Prodigy: Trucks knew it all by 10
Derek Trucks Band
at Starr Hill
Thursday, December 5
As my crew and I stood around waiting for Derek Trucks to take the stage, anticipation was rising for what was a guaranteed to be a killer performance.
The opening act was decent: down home acoustic string music with a well-harmonized, story-telling vibe. The guitar work was tight, but something was lacking with the side project trio consisting of Gibb Droll and refugees from Kracker and moe. The music was good, but nothing to brag about.
As our subject matter turned to Derek Trucks, I turned to my old buddy, Joe Lawlor. I value his outlook. He's discriminating about music and can back up his opinions intelligently. I asked him to tell me a story about Trucks. It went something like this:
"I was living in Atlanta at the time hanging out in a guitar store– one of those places where people go to try out the guitars. Most of the time guys would come in, pick up a guitar, and start shredding to show how good they were.
"Nine times out of 10, they weren't as good as they thought. This particular time there was some serious playing coming from one of the side rooms, the kind that made us all drop what we were doing to see who the hell it was. When I peeked around the corner, I saw Derek Trucks sitting there. He was 10 years old."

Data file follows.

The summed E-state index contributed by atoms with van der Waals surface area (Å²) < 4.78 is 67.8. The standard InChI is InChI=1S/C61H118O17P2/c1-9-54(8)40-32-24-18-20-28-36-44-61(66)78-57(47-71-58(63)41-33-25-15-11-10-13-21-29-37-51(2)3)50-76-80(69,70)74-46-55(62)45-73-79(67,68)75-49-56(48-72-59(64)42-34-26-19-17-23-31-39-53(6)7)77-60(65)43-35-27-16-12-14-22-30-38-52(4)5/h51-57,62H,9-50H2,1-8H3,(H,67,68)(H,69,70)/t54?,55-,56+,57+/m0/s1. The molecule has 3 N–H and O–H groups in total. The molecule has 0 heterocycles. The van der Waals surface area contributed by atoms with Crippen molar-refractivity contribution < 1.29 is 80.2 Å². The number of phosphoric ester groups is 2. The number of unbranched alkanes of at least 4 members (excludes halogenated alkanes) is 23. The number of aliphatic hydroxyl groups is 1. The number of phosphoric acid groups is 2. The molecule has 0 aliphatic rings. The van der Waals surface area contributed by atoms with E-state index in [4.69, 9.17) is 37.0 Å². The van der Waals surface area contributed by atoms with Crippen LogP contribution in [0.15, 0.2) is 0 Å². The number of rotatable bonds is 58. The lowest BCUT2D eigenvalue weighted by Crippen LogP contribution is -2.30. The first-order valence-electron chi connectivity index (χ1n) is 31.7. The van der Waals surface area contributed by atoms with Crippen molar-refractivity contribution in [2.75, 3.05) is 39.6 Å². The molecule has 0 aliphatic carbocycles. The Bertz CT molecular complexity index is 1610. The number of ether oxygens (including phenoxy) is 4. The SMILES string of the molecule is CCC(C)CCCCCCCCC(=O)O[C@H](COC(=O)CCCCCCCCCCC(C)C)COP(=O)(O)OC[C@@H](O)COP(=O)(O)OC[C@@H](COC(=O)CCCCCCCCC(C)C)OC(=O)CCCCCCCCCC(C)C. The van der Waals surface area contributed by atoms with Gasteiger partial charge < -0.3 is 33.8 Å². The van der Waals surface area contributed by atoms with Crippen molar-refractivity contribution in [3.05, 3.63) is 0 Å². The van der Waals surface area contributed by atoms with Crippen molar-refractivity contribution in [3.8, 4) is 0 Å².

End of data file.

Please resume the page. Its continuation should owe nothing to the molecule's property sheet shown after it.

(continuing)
Nuff said. I was sold. When Derek and his band took the stage, my eyes and ears were glued front and center.
The band started with psychedelic introductions reminiscent of something that might occur eight minutes through a Phish space jam. While the band began unlocking the groove, Derek stroked his guitar strings into precise melodies. I dare say he played perfectly, but it didn't stop there. Despite the common stereotype of his music, he didn't stick to jamming southern rock, and blues.
They moved easily in and out of west African rhythms, gospel, and reggae-influenced tunes.
For every song type, Derek altered his playing style (even though he seldom altered his facial expression) and made it mesh perfectly into the groove. At the age of 10, this kid had mastered rock. There he stood on stage 14 years later, having mastered just about every other kind of playing, and he did it all without breaking a sweat. The least we could do was listen.